HC Deb 02 January 1913 vol 46 cc520-1

asked the right hon. Member for Morpeth as Chairman of the Public Petitions Committee, whether, having regard to the statement in the Special Report from the Select Committee on Public Petitions, ordered by the House of Commons to be printed on the 18th ultimo, that many signatures in the case of the petition from Llanbadrig against the Established Church (Wales) Bill are in the handwriting of the same person, signed without authority and repudiated by those whose names have been used, any and, if so, what steps have been taken towards the discovery of the persons guilty of forgery and fraud in the preparation of this petition and in the signatures attached thereto, with a view to their punishment by this House for a breach of privilege in bringing discredit upon the right of petitioning the House of Commons?


Most of the irregularities complained of in the Special Report of the Committee are due to the ignorance or carelessness of those who promote petitions, and there is seldom intentional fraud. Where names are written in the came handwriting the practice is to deduct the names from the petition. In the case of graver irregularities, such as the signing names without the authority of the signatories, these have been inquired into, and further investigation is being made. The Committee fully recognise the importance of strictly adhering to the rules relating to petitions, since violation of such rules tends still further to weaken and discredit the value of petitions generally.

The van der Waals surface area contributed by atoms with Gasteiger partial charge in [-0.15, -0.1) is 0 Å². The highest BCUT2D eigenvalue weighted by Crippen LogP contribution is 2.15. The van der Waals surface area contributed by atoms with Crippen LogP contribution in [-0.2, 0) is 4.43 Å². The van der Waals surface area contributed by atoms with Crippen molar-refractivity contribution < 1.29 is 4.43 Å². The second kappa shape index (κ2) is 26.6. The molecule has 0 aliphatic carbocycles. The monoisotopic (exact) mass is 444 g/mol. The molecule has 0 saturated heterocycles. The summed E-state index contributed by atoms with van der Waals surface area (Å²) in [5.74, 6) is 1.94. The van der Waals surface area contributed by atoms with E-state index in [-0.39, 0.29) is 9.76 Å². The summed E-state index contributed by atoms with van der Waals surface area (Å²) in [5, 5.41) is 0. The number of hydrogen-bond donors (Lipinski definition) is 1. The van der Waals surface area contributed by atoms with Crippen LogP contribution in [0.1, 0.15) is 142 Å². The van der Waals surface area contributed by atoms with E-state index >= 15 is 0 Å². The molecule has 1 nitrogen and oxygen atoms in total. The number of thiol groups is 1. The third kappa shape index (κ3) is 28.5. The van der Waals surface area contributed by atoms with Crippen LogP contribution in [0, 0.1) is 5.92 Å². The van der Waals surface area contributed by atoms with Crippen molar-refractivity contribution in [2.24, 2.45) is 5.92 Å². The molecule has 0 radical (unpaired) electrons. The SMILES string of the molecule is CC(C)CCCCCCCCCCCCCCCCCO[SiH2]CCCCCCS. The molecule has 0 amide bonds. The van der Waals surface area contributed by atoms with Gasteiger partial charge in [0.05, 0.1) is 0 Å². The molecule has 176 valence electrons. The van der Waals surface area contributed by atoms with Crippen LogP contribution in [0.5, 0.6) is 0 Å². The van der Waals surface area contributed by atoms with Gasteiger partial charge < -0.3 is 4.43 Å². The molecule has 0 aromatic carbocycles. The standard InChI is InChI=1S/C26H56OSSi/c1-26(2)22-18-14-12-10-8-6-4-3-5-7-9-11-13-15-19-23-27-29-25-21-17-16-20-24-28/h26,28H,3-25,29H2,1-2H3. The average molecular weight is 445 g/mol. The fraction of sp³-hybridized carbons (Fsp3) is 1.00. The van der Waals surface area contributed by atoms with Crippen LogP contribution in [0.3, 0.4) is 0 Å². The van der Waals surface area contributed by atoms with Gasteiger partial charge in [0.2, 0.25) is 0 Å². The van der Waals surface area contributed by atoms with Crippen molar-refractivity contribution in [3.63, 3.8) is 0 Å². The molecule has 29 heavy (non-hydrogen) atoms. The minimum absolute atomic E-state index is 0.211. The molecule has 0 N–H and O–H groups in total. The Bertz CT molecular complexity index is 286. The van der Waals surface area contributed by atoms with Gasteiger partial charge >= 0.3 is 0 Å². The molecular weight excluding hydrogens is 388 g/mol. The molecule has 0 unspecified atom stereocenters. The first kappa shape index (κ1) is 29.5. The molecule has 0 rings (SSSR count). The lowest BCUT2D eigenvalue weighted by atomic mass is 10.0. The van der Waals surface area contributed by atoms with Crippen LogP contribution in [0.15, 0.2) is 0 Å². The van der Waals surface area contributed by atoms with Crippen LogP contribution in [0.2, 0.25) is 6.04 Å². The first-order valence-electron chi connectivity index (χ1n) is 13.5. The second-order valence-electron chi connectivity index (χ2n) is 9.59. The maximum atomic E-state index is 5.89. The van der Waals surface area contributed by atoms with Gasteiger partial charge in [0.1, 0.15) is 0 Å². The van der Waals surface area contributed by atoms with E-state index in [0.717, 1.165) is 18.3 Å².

Do I understand that it is the intention to take proceedings in reference to the forgers of that petition being brought before the House?


That will be a matter for the Committee to consider. On the last occasion, as far as I have been able to inquire, when a culprit was brought to the Bar of the House—it was twenty-six years ago—that was a case of gross forgery and fraud; indeed, I believe the culprit admitted that he spent the greater part of a Sunday in copying the names from a directory. I should not like myself to have to bring anyone to the Bar of the House, or make a Motion to that effect. I have all the more difficulty, because on that occasion the case was brought before the House about four times, and occupied a considerable proportion of the time of the House. I think everybody will agree that the present House is fully occupied, and it would have to be a very grave case indeed that would justify anyone in making a Motion to bring anyone to the Bar of the House to be admonished by Mr. Speaker, but if such a case arises, or anything approaching such a case, I will consider it.


asked the right hon. Member for Morpeth, as chairman of the Public Petitions Committee, whether he is aware that many signatories to petitions are under the misapprehension that Parliament must take action on the petition; and whether, with a view to the removal of that misapprehension, he will consider the advisability of the adoption of the precedent of the Special Report of the Select Committee on Public Petitions of the 30th June, 1904, in reference to Indian petitions, in which it is stated, in order to put petitioners on their guard and in order that the limited result of petitioning may be better understood, that nothing follows beyond printing the petition in the Appendix to the Report of the Committee unless the subject of the petition is of such urgency and importance, which is scarcely ever the case, as to be formally brought before the House of Commons on the Motion of a Member?


. I do not think that there is any such general misapprehension as that referred to by my hon. Friend. Nearly all the petitions presented to the House are for or against particular Bills. As regards petitions from India, special information is sent to the petitioners whenever it is necessary.